Not long after we were married, my wife and I were given an Amstrad 8512 PC. We must have been, so we thought – or liked to think – the envy of our friends. The little monitor with a screen that shone a mixture of green and black when switched on, exemplified the cutting edge of technology. It was a great machine. For the first time I began to type up my sermons. Until then I was limited to scrawly handwritten notes. Letters took on a whole new air of professionalism, especially if it was a letter of complaint – name printed at the bottom and the signature added afterwards. To misquote the late Neil Armstrong, it was one small step for mankind, one giant leap for a newly married couple.
Those days seem far away now. Amstrad PCs are museum pieces and their originator is now better known for his tv appearances than his technological breakthroughs. Good as our Amstrad was as a word processor, it would be completely lost in today’s cyberworld. Itunes, iPlayer, Google, livestreaming and so on are from a wholly different era. However good our first computer was in its day, it’s now obsolete. At best it’s now retro cool – but I doubt it!
In the book of Hebrews chapter 8, the writer makes a startling statement about the covenant God made with his people through Moses. He says it is obsolete:
“By calling this covenant “new,” he has made the first one obsolete; and what is obsolete and aging will soon disappear “ (v.13)
That must have come as quite a shock to some of those who heard this letter read out. How could anyone say something so shocking about the covenant God made on Mount Sinai? How could anyone, by implication, criticise the very law of God? Certainly, Jesus’ death and resurrection had changed everything, but you can’t just write off a substantial piece of God’s revelation?
It’s not hard to understand why some of the people in the early church wanted to hold on to the law in the way they did. In its time it marked an incredible breakthrough. Even apart from the ten commandments, which effectively became the foundation of the legal systems of Western society, the law was so enlightened. Even some of the parts that are quoted as being primitive were very advanced. For example, people sometimes cite the saying an eye for an eye and a tooth for a tooth, as an example of God endorsing revenge. Far from it. It was a way of saying that justice should be appropriate and fitted to the crime and not be excessive.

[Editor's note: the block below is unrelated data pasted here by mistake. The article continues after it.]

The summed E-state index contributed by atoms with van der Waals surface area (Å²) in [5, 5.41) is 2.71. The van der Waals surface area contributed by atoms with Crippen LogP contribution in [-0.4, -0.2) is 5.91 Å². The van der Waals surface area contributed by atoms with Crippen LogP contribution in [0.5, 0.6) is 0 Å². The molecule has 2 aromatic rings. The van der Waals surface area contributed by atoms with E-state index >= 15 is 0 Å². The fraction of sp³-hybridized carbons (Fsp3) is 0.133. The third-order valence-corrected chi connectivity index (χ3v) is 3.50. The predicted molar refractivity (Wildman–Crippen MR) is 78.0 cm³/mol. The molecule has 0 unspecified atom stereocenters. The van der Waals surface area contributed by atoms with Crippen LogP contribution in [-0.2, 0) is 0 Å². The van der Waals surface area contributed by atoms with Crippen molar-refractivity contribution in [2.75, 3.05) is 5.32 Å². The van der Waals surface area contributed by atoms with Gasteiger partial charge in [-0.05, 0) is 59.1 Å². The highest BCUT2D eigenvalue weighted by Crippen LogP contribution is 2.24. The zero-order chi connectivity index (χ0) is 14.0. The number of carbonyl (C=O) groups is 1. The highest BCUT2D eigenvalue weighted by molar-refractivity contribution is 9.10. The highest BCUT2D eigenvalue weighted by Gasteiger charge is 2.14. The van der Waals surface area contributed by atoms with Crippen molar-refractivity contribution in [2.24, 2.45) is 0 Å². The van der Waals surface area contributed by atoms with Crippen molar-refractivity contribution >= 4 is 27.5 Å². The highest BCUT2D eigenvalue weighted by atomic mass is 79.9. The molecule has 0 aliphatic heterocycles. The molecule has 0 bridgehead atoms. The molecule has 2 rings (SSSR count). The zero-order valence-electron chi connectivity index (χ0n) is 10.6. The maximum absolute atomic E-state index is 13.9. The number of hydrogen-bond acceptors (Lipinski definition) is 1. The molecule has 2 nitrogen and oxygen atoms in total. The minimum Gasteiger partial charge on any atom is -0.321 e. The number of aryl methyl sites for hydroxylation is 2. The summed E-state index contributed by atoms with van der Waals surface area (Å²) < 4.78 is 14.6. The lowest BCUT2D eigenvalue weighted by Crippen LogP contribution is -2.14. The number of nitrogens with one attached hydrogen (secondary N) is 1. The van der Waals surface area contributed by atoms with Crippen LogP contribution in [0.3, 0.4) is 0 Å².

However, what the law could not do was deal with heart issues. Expecting the law to change people’s hearts was as realistic as expecting to catch up on missed tv on iPlayer using our dear old Amstrad. It’s just not going to happen. It never had the capacity to perform that kind of function and never will. The law never had the capacity to change our hearts. And never will.
We live in a new covenant. We live under grace. Paul says we have died to the law (Romans 7.4). We are free from it. It has no hold over us. We are in Christ.
The mistake that we make sometimes is that we go back to the law. We judge ourselves by the law and we allow Satan to condemn us using the law. We allow him to remind us of past failure and present failure. And we allow him to restrict us and kill our joy by presenting that failure in terms of the law. We need to remind ourselves and our enemy that he is working with a system that has been made obsolete by the blood of Jesus. It’s as obsolete as a twenty year old computer.
We are in a new covenant. A covenant of grace. One of God’s law written on our hearts. One of complete forgiveness. One of peace with God. A covenant that guarantees us intimacy with God. One that is not based on our failure (See Hebrews 8.7-12).
The law was great in its time, but we are in a better covenant. So let’s live in it. Let’s dare to believe it. The old covenant is obsolete. It’s not even retro cool. Upgrade to grace. It’s there waiting for you.